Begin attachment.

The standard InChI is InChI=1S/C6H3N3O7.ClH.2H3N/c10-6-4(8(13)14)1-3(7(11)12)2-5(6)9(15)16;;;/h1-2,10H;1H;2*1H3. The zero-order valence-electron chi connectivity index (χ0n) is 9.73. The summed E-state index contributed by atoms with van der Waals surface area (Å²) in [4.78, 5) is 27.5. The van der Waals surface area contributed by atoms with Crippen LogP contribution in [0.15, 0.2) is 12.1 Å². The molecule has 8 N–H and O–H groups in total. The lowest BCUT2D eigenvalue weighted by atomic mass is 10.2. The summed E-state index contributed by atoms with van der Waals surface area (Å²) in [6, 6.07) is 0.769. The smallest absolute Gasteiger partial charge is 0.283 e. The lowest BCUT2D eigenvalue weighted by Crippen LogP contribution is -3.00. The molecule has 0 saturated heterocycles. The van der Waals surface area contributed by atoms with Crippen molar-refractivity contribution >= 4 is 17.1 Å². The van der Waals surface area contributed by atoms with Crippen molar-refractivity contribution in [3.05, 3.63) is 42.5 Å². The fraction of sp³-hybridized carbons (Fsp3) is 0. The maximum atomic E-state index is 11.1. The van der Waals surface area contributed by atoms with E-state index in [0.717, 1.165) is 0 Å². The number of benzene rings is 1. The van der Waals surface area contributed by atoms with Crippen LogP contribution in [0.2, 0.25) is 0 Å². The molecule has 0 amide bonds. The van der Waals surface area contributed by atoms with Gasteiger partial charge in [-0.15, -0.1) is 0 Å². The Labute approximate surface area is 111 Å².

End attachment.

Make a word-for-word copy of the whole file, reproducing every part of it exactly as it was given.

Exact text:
The standard InChI is InChI=1S/C6H3N3O7.ClH.2H3N/c10-6-4(8(13)14)1-3(7(11)12)2-5(6)9(15)16;;;/h1-2,10H;1H;2*1H3. The zero-order valence-electron chi connectivity index (χ0n) is 9.73. The summed E-state index contributed by atoms with van der Waals surface area (Å²) in [4.78, 5) is 27.5. The van der Waals surface area contributed by atoms with Crippen LogP contribution in [0.15, 0.2) is 12.1 Å². The molecule has 8 N–H and O–H groups in total. The lowest BCUT2D eigenvalue weighted by atomic mass is 10.2. The summed E-state index contributed by atoms with van der Waals surface area (Å²) in [6, 6.07) is 0.769. The smallest absolute Gasteiger partial charge is 0.283 e. The lowest BCUT2D eigenvalue weighted by Crippen LogP contribution is -3.00. The molecule has 0 saturated heterocycles. The van der Waals surface area contributed by atoms with Crippen molar-refractivity contribution >= 4 is 17.1 Å². The van der Waals surface area contributed by atoms with Crippen molar-refractivity contribution in [3.05, 3.63) is 42.5 Å². The fraction of sp³-hybridized carbons (Fsp3) is 0. The maximum atomic E-state index is 11.1. The van der Waals surface area contributed by atoms with E-state index in [0.717, 1.165) is 0 Å². The number of benzene rings is 1. The van der Waals surface area contributed by atoms with Crippen LogP contribution in [0.2, 0.25) is 0 Å². The molecule has 0 amide bonds. The van der Waals surface area contributed by atoms with Gasteiger partial charge in [-0.15, -0.1) is 0 Å². The Labute approximate surface area is 111 Å².